Now showing 1 - 2 of 2
  • Publication
    Educational Achievement and Bullying: The Mediating Role of Psychological Difficulties
    Background: Bullying has a profound and enduring impact on academic achievement. However, there is a lack of clarity surrounding the specific mechanisms of this relationship. Aims: This study examined the link between bullying at age 9 and Numeracy/Literacy achievement at age 15 to determine if this relationship is partially or fully explained by psychological difficulties at age 13. Sample: Secondary data analysis was completed on waves 1, 2 and 3 of child cohort (Cohort’98) of the Growing Up in Ireland (GUI) study, respectively, at 9 years (N = 8568), 13 years (N = 7527) and 15 years of age (N = 6216). Results: Longitudinal path mediation model was conducted with bullying at age 9 as the predictor, total (emotional and behavioural) difficulties at age 13 as the mediator and Numeracy/Literacy scores at age 15 as outcomes revealing significant indirect effects of bullying on achievement, via psychological difficulties. Conclusions: We discuss the impact of bullying on the student's psychological well-being, the relationship between bullying and academic attainment and how this may be tackled to avoid consequences throughout education and later in life. Educational Impact and Implications: This study emphasizes the need for schools to address the emotional and behavioural difficulties occurring as a result of bullying in order to improve the overall educational experience of a child. Existing interventions can be built upon by focusing on the continuous remediation of such psychological difficulties.
    Scopus© Citations 6  37
  • Publication
    Help-seeking for Adolescent Mental Health Difficulties: Parents’ Perspectives
    (University College Dublin. School of Psychology, 2022) ;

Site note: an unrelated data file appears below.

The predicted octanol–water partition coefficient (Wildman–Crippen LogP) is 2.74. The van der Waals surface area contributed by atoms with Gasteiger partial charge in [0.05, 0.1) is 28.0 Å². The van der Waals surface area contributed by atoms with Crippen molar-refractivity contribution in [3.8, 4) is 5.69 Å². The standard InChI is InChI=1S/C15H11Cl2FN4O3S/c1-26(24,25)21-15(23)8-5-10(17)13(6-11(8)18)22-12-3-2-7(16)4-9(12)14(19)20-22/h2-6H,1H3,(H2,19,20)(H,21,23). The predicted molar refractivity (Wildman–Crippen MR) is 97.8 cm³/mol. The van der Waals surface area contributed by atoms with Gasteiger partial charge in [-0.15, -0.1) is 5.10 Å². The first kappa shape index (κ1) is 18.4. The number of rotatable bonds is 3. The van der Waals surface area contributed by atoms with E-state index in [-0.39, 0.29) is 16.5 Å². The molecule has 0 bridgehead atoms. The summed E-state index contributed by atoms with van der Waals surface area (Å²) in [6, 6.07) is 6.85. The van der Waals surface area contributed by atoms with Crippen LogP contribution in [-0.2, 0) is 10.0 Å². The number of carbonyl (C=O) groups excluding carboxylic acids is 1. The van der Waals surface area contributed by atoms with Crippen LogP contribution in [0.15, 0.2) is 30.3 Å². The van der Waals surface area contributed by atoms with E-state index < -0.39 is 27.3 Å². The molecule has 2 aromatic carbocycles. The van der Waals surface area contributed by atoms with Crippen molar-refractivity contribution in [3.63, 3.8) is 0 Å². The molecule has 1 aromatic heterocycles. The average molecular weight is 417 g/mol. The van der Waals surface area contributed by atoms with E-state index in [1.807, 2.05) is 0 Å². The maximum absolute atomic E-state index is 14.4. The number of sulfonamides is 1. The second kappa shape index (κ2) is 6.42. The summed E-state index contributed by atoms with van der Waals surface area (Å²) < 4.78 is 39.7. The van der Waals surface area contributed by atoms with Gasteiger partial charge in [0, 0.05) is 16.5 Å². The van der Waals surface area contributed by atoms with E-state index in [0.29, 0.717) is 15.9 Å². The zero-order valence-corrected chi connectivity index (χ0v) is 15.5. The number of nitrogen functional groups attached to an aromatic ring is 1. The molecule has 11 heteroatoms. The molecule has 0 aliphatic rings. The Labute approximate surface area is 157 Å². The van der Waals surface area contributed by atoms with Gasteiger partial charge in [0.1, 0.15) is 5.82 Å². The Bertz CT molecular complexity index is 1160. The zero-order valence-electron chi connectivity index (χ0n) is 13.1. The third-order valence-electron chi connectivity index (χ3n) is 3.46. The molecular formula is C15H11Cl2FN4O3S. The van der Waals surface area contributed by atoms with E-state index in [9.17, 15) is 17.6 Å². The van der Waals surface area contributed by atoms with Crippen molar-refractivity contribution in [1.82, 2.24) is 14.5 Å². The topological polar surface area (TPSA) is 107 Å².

When an adolescent experiences a mental health difficulty they rarely seek help on their own and they frequently rely on their parents to access help and support. However, to date, the role of parents in adolescent help-seeking has been neglected. This research investigated parental help-seeking using a multi-method approach. Study one aimed to explore what factors influence parental help-seeking. Participants were 30 parents of adolescents: 23 mothers and seven fathers. The findings suggest seeking help is a complex process in which parents have to overcome a number of challenges (e.g. limited knowledge, systemic issues with the delivery of services, difficulties engaging their adolescent in services) in order to access appropriate help for their child. The results also suggest that theory needs to acknowledge the complexities of parental help seeking. Study two was informed by the results of study one. Study two tested the application of the Common-Sense Model of Illness Representations to explain how parents perceive adolescent distress and how this predicts intentions to seek help. The study employed an experimental design using video vignettes. The sample consisted of 1,176 parents of adolescents aged 10-19 years. Results showed that the model was useful for explaining parental help-seeking intentions. Parents were more likely to report intending to seek help if they believed that treatment could control the problem and if they believed the problem would have negative consequences for the adolescent. If parents believed the problem was in the control of the adolescent, they were less likely to intend to seek help. Study three was a systematic review of the literature of parental help-seeking interventions. Six electronic databases were searched from inception to May 2020 and eighteen studies met the inclusion criteria. The Behavioural Change Taxonomy was used to code behavioural change techniques, and “promising interventions” were identified using pre-established criteria. The most frequently identified Behavioural Change Taxonomies included a credible source delivering the intervention, supporting parents, and providing prompts/cues regarding services/appointments. Four interventions were identified as “promising” because of strong methodology, significant positive outcomes, and strong evidence-base. The findings from this body of research have enhanced our understanding of the parental help-seeking journey. The research also provides valuable insights regarding how parents can be better supported when seeking help for an adolescent mental health difficulty.